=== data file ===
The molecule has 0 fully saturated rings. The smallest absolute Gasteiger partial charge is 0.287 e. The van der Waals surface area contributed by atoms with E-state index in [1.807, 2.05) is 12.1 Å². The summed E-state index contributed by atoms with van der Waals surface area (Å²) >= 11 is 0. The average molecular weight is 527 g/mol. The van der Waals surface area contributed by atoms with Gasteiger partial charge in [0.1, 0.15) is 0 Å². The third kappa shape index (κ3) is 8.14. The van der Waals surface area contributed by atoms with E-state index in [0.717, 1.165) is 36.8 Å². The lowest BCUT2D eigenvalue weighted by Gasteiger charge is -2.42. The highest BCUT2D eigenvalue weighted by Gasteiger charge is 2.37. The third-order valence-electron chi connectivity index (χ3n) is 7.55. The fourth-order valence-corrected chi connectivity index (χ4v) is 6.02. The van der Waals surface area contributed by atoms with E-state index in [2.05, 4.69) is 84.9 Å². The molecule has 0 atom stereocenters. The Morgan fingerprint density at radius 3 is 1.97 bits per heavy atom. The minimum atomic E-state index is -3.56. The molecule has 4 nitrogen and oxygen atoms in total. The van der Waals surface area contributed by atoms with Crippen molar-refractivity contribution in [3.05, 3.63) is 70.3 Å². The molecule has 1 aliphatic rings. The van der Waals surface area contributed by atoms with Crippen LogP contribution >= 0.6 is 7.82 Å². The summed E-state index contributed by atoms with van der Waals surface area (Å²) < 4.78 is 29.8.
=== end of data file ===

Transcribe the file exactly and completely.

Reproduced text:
The molecule has 0 fully saturated rings. The smallest absolute Gasteiger partial charge is 0.287 e. The van der Waals surface area contributed by atoms with E-state index in [1.807, 2.05) is 12.1 Å². The summed E-state index contributed by atoms with van der Waals surface area (Å²) >= 11 is 0. The average molecular weight is 527 g/mol. The van der Waals surface area contributed by atoms with Gasteiger partial charge in [0.1, 0.15) is 0 Å². The third kappa shape index (κ3) is 8.14. The van der Waals surface area contributed by atoms with E-state index in [0.717, 1.165) is 36.8 Å². The lowest BCUT2D eigenvalue weighted by Gasteiger charge is -2.42. The highest BCUT2D eigenvalue weighted by Gasteiger charge is 2.37. The third-order valence-electron chi connectivity index (χ3n) is 7.55. The fourth-order valence-corrected chi connectivity index (χ4v) is 6.02. The van der Waals surface area contributed by atoms with E-state index in [2.05, 4.69) is 84.9 Å². The molecule has 0 atom stereocenters. The Morgan fingerprint density at radius 3 is 1.97 bits per heavy atom. The minimum atomic E-state index is -3.56. The molecule has 4 nitrogen and oxygen atoms in total. The van der Waals surface area contributed by atoms with Crippen molar-refractivity contribution in [3.05, 3.63) is 70.3 Å². The molecule has 1 aliphatic rings. The van der Waals surface area contributed by atoms with Crippen LogP contribution >= 0.6 is 7.82 Å². The summed E-state index contributed by atoms with van der Waals surface area (Å²) < 4.78 is 29.8.